Eli made haste and set a chair for their dying enemy with his own hands. Ghysbrecht’s attendants put him into it. “Go fetch the boxes,” said he. They brought in two boxes, and then retired, leaving their master alone in the family he had so cruelly injured.

Every eye was now bent on him, except Margaret’s. He undid the boxes with unsteady fingers, and brought out of one the title-deeds of a property at Tergou. “This land and these houses belonged to Floris Brandt, and do belong to thee of right, his granddaughter. These I did usurp for a debt long since defrayed with interest. These I now restore their rightful owner with penitent tears. In this other box are three hundred and forty golden angels, being the rent and fines I have received from that land more than Floris Brandt’s debt to me, I have kept it compt, still meaning to be just one day; but Avarice withheld me, pray, good people, against temptation! I was not born dishonest: yet you see.”

“Well, to be sure!” cried Catherine. “And you the burgomaster! Hast whipt good store of thieves in thy day. However,” said she, on second thoughts, “’tis better late than never, What, Margaret, art deaf? The good man hath brought thee back thine own. Art a rich woman. Alack, what a mountain o’ gold!”

“Bid him keep land and gold, and give me back my Gerard, that he stole from me with his treason,” said Margaret, with her head still averted.

“Alas!” said Ghysbrecht, “would I could, what I can I have done. Is it nought? It cost me a sore struggle; and I rose from my last bed to do it myself, lest some mischance should come between her and her rights.”

“Old man,” said Margaret, “since thou, whose idol is pelf, hast done this, God and the saints will, as I hope, forgive thee. As for me, I am neither saint nor angel, but only a poor woman, whose heart thou hast broken, Speak to him, Kate, for I am like the dead.”

Kate meditated a little while; and then her soft silvery voice fell like a soothing melody upon the air, “My poor sister hath a sorrow that riches cannot heal, Give her time, Ghysbrecht; ’tis not in nature she should forgive thee all. Her boy is fatherless; and she is neither maid, wife, nor widow; and the blow fell but two days syne, that laid her heart a bleeding.”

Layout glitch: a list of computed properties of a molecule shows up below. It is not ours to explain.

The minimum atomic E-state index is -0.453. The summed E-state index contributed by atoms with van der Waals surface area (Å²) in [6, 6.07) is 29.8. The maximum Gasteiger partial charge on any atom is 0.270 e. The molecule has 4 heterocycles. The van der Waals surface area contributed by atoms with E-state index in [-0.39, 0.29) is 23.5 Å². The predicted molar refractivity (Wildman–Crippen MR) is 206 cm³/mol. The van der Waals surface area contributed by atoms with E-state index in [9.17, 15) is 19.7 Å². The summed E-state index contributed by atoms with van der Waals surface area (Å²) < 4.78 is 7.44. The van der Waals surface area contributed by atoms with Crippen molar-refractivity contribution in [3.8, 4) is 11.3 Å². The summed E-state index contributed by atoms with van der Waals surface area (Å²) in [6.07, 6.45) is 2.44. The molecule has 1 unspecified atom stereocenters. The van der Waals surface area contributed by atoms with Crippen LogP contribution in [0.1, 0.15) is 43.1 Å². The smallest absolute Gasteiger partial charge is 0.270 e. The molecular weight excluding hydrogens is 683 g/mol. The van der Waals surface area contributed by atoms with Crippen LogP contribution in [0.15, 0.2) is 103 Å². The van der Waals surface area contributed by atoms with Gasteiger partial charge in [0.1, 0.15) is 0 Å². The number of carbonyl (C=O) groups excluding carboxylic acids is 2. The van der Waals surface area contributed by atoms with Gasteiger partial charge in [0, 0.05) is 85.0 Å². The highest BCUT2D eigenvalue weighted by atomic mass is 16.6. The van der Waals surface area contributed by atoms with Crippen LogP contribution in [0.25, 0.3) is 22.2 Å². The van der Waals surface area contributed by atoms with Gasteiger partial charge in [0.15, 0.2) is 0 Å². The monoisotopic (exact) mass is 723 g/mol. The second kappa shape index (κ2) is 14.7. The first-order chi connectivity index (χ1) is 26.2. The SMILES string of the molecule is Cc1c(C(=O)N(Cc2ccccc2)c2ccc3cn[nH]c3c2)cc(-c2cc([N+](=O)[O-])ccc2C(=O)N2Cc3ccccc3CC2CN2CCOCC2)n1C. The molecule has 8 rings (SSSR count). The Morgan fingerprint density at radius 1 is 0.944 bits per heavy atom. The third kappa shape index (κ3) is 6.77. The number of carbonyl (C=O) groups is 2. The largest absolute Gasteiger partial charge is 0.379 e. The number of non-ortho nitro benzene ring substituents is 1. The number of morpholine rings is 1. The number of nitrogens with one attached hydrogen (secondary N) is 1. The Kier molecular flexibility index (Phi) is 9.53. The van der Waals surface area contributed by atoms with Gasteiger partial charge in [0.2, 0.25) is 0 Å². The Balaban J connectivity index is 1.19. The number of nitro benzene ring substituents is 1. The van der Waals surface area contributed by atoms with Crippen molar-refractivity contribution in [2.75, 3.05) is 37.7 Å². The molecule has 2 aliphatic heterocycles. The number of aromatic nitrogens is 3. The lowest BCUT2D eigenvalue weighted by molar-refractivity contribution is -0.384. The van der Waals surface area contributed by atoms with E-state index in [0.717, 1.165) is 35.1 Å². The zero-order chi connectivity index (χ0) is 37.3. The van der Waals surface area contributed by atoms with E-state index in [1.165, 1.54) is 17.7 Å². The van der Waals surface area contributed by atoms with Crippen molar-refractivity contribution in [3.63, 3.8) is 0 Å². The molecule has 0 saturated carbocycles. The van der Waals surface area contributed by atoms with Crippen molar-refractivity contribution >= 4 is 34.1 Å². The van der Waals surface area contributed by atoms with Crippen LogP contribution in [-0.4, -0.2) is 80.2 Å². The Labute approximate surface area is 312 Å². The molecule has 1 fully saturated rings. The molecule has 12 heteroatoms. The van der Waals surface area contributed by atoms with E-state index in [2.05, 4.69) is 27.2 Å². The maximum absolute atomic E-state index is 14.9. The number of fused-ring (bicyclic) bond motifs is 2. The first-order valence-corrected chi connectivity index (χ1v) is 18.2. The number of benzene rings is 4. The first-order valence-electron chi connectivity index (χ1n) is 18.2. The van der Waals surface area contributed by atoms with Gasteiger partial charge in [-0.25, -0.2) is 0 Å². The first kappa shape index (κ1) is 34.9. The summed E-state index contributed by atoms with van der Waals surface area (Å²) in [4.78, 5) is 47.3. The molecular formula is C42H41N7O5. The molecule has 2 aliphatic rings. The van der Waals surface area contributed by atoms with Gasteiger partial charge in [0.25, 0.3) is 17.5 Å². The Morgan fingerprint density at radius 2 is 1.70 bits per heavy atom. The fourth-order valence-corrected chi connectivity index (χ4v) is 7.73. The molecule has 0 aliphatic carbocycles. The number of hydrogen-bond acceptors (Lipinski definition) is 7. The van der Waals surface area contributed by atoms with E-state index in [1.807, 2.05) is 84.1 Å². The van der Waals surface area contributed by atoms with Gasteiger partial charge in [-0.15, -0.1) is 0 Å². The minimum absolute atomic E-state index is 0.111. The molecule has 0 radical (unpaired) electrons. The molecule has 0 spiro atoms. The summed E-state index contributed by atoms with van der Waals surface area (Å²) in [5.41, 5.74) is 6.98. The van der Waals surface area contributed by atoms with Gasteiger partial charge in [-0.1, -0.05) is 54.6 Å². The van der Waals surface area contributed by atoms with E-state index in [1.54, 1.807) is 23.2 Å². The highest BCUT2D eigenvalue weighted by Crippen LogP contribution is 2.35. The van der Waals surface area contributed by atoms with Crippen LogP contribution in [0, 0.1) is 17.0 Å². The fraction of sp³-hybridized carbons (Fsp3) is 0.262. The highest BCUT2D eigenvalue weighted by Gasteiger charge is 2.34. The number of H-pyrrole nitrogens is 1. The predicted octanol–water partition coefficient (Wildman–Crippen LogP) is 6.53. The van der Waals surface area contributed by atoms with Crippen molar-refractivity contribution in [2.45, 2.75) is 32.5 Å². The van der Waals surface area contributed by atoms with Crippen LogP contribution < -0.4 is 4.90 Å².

A single heavy sob from Margaret was the comment to these words.

“Therefore, give her time! And ere thou diest, she will forgive thee all, ay, even to pleasure me, that haply shall not be long behind thee, Ghysbrecht. Meantime, we, whose wounds be sore, but not so deep as hers, do pardon thee, a penitent and a dying man; and I, for one, will pray for thee from this hour; go in peace!”

Their little oracle had spoken; it was enough. Eli even invited him to break a manchet and drink a stoup of wine to give him heart for his journey.

But Ghysbrecht declined, and said what he had done was a cordial to him, “Man seeth but a little way before him, neighbour. This land I clung so to it was a bed of nettles to me all the time. ’Tis gone; and I feel happier and livelier like for the loss on’t.”

He called his men, and they lifted him into the litter.

When he was gone Catherine gloated over the money. She had never seen so much together, and was almost angry with Margaret, for “sitting out there like an image.” And she dilated on the advantages of money.

And she teased Margaret till at last she prevailed on her to come and look at it.

“Better let her be, mother,” said Kate, “How can she relish gold, with a heart in her bosom liker lead?” But Catherine persisted.

The result was, Margaret looked down at all her wealth with wondering eyes. Then suddenly wrung her hands and cried with piercing anguish, “TOO LATE! TOO LATE!” And shook off her leaden despondency, only to go into strong hysterics over the wealth that came too late to be shared with him she loved.

A little of this gold, a portion of this land, a year or two ago, when it was as much her own as now; and Gerard would have never left her side for Italy or any other place.

“Too late! Too late!”

Last updated Sunday, March 27, 2016 at 11:59